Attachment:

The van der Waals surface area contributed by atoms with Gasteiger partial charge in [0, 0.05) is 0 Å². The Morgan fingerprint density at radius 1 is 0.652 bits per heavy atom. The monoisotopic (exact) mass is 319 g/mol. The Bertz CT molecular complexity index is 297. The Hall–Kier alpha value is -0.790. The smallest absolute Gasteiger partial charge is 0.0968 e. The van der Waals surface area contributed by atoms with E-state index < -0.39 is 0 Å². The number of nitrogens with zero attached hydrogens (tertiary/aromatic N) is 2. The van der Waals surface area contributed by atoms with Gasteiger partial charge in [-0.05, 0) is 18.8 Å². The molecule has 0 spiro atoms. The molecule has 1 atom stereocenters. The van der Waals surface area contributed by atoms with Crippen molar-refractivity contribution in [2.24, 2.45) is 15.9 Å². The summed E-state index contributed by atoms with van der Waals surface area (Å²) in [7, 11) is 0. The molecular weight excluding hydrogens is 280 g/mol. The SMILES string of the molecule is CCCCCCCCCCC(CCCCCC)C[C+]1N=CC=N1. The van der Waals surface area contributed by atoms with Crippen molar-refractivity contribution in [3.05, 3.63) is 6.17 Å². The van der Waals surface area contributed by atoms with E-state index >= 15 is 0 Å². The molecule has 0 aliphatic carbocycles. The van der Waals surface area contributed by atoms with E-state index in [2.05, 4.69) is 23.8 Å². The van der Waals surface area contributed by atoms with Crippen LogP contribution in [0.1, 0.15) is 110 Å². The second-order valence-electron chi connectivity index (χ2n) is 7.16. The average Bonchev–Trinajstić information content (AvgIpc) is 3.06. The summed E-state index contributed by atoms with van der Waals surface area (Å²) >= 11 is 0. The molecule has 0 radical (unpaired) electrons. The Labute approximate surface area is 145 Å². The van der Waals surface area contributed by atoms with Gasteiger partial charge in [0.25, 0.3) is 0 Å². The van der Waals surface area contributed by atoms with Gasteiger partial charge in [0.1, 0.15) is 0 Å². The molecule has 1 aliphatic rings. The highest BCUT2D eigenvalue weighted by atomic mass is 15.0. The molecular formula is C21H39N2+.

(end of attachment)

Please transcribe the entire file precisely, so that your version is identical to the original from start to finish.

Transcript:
The van der Waals surface area contributed by atoms with Gasteiger partial charge in [0, 0.05) is 0 Å². The Morgan fingerprint density at radius 1 is 0.652 bits per heavy atom. The monoisotopic (exact) mass is 319 g/mol. The Bertz CT molecular complexity index is 297. The Hall–Kier alpha value is -0.790. The smallest absolute Gasteiger partial charge is 0.0968 e. The van der Waals surface area contributed by atoms with E-state index < -0.39 is 0 Å². The number of nitrogens with zero attached hydrogens (tertiary/aromatic N) is 2. The van der Waals surface area contributed by atoms with Gasteiger partial charge in [-0.05, 0) is 18.8 Å². The molecule has 0 spiro atoms. The molecule has 1 atom stereocenters. The van der Waals surface area contributed by atoms with Crippen molar-refractivity contribution in [2.24, 2.45) is 15.9 Å². The summed E-state index contributed by atoms with van der Waals surface area (Å²) in [7, 11) is 0. The molecular weight excluding hydrogens is 280 g/mol. The SMILES string of the molecule is CCCCCCCCCCC(CCCCCC)C[C+]1N=CC=N1. The van der Waals surface area contributed by atoms with Crippen molar-refractivity contribution in [3.05, 3.63) is 6.17 Å². The van der Waals surface area contributed by atoms with E-state index >= 15 is 0 Å². The molecule has 0 aliphatic carbocycles. The van der Waals surface area contributed by atoms with E-state index in [2.05, 4.69) is 23.8 Å². The van der Waals surface area contributed by atoms with Crippen LogP contribution in [0.1, 0.15) is 110 Å². The second-order valence-electron chi connectivity index (χ2n) is 7.16. The average Bonchev–Trinajstić information content (AvgIpc) is 3.06. The summed E-state index contributed by atoms with van der Waals surface area (Å²) >= 11 is 0. The molecule has 0 radical (unpaired) electrons. The Labute approximate surface area is 145 Å². The van der Waals surface area contributed by atoms with Gasteiger partial charge in [0.25, 0.3) is 0 Å². The van der Waals surface area contributed by atoms with Gasteiger partial charge in [0.1, 0.15) is 0 Å². The molecule has 1 aliphatic rings. The highest BCUT2D eigenvalue weighted by atomic mass is 15.0. The molecular formula is C21H39N2+.